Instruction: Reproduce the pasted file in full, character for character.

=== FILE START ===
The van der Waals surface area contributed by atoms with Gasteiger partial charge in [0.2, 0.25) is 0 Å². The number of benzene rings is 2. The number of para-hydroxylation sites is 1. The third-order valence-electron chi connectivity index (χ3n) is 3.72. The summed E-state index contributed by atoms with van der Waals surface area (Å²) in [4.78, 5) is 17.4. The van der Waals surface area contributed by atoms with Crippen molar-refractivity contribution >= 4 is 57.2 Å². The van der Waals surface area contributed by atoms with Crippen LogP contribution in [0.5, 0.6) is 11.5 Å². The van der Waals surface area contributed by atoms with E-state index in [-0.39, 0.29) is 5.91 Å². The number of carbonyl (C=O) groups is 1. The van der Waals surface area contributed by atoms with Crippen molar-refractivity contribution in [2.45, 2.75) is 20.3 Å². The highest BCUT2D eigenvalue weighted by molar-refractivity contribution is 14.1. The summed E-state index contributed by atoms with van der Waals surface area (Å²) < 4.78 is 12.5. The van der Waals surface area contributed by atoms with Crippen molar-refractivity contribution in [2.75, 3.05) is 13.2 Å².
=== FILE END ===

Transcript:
The van der Waals surface area contributed by atoms with Gasteiger partial charge in [0.2, 0.25) is 0 Å². The number of benzene rings is 2. The number of para-hydroxylation sites is 1. The third-order valence-electron chi connectivity index (χ3n) is 3.72. The summed E-state index contributed by atoms with van der Waals surface area (Å²) in [4.78, 5) is 17.4. The van der Waals surface area contributed by atoms with Crippen molar-refractivity contribution >= 4 is 57.2 Å². The van der Waals surface area contributed by atoms with Crippen LogP contribution in [0.5, 0.6) is 11.5 Å². The van der Waals surface area contributed by atoms with E-state index in [-0.39, 0.29) is 5.91 Å². The number of carbonyl (C=O) groups is 1. The van der Waals surface area contributed by atoms with Crippen molar-refractivity contribution in [2.45, 2.75) is 20.3 Å². The highest BCUT2D eigenvalue weighted by molar-refractivity contribution is 14.1. The summed E-state index contributed by atoms with van der Waals surface area (Å²) < 4.78 is 12.5. The van der Waals surface area contributed by atoms with Crippen molar-refractivity contribution in [2.75, 3.05) is 13.2 Å².